The aggregate funding ratio for the pension plans of the 100 largest publicly traded corporations grew to 89% from 77% in 2013, according to a report from Towers Watson.
The ratio improved because of significant asset growth due to strong investment returns for the year, working in tandem with reduced plan liabilities caused by higher interest rates, based on the companies' recently released 10-K filings with the Securities and Exchange Commission.
“I think companies can breathe a little easier,” said Dave Suchsland, senior consulting actuary at Towers Watson, in a telephone interview. “I think their memories are still relatively short but they understand the prospects to the levels we previously had (before 2008) are not impossible.”
The 100 plans' total assets rose to $1.049 trillion as of Dec. 31, up from $1.006 trillion at the end of 2012, an increase of 4.2%. However, the growth was less than the aggregate rate of return for the year of 9.8% due to some plans offering voluntary lump-sum buyouts and purchasing group annuity contracts from insurance companies, which made assets, as well as liabilities, lower.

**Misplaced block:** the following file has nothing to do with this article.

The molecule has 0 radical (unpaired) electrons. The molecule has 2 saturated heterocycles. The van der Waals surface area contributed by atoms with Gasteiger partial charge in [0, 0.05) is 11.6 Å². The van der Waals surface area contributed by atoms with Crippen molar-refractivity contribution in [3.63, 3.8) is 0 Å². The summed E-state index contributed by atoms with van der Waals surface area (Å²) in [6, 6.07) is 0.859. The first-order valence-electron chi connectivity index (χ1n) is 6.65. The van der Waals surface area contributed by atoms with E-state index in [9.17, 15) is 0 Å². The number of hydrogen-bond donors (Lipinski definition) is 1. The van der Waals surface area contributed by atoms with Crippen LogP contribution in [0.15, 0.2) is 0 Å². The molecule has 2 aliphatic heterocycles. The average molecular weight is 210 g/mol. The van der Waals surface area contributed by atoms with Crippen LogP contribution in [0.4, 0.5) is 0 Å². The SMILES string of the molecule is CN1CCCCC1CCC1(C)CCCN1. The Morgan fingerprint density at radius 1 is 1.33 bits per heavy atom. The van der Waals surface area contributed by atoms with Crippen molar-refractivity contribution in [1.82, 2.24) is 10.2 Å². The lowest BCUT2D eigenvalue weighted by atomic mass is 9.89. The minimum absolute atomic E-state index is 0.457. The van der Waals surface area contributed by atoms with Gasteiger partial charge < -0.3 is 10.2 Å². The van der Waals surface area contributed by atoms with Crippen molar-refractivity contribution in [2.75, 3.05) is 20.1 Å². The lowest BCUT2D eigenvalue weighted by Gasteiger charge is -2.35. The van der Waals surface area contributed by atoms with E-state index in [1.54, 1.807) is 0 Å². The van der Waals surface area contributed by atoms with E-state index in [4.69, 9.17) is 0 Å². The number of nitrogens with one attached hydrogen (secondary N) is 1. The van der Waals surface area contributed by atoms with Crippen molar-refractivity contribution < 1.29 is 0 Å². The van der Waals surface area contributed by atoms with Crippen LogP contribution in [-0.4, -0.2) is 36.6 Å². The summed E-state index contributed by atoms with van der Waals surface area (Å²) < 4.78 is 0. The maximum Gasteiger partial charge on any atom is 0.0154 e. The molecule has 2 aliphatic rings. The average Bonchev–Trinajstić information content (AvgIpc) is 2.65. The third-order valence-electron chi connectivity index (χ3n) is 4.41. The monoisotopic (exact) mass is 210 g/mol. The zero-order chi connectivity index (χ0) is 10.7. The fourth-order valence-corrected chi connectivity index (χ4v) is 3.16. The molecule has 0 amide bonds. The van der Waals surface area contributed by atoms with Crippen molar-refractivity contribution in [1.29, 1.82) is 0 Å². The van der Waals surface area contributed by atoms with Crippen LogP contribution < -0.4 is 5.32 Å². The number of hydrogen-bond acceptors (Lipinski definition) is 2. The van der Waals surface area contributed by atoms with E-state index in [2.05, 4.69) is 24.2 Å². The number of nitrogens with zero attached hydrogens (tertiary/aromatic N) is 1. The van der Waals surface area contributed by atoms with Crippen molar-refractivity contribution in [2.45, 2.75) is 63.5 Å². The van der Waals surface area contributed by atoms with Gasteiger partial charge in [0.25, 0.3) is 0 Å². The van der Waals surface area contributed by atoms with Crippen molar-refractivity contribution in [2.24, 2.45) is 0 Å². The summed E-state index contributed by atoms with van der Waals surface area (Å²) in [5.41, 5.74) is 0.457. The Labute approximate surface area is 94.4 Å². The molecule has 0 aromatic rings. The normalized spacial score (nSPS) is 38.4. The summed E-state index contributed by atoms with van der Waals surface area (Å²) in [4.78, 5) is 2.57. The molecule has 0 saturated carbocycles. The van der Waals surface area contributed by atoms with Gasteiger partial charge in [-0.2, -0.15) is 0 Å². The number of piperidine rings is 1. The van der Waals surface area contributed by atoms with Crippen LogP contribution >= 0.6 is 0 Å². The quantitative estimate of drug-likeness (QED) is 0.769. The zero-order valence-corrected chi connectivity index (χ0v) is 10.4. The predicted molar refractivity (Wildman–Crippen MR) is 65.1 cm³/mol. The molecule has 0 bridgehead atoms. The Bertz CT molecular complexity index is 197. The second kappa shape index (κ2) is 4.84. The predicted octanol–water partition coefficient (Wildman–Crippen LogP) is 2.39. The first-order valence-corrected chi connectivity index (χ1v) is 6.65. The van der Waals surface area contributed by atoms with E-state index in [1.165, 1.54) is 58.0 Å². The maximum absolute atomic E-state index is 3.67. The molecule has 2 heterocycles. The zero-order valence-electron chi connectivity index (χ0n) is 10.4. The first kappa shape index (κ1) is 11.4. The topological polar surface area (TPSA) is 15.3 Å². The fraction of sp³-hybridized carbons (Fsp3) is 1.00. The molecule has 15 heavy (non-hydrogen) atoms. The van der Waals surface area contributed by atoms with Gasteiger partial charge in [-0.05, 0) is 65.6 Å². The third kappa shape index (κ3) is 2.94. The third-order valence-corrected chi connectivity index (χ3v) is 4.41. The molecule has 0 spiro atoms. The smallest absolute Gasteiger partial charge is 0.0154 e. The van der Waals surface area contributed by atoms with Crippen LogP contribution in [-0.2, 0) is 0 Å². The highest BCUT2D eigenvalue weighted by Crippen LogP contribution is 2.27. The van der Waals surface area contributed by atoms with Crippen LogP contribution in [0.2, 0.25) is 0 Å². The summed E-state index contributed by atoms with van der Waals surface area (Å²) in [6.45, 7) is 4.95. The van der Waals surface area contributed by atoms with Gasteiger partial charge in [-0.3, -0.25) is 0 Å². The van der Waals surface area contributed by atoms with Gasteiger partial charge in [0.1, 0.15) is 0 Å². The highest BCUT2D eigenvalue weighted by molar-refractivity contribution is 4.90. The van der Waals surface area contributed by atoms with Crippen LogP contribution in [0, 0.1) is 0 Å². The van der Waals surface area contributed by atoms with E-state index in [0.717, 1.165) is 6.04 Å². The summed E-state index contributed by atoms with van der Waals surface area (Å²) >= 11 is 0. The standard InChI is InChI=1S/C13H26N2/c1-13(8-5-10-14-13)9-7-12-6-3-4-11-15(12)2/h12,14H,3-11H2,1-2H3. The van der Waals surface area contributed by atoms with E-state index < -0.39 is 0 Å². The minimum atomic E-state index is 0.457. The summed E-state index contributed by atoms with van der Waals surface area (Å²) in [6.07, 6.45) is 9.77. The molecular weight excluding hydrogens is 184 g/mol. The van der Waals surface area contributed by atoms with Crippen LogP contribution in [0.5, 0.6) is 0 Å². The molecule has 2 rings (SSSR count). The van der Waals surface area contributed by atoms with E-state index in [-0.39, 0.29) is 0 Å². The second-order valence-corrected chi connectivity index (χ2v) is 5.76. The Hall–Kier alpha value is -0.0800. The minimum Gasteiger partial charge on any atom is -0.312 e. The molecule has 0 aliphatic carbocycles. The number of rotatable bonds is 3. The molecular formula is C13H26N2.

The total projected benefit obligation dropped to $1.175 trillion from $1.302 trillion the previous year, due to the average discount rate increasing 83 basis points to 4.85% during the year ended Dec. 31.
More plans had surpluses in 2013 than at any time since 2007, with 22 plans recording funding ratios of more than 100% in 2013, compared to five in 2012.
Fifty-one of the top 100 plans had funding surpluses in 2007, the final full year before the financial crisis.
Also, only five of the top 100 plans had a funding ratio of less than 70% at the end of 2013, compared to 26 plans at the end of the previous year.
Despite the improvement, companies have to face higher PBGC premiums and updated mortality tables from the Society of Actuaries reflecting higher life expectancies than previously estimated, increasing plan liabilities.
“When you add the (higher) PBGC premiums and new mortality tables, (companies) will really like the value proposition for doing a lump sum offering … and I think more companies are going to do that,” Mr. Suchsland said.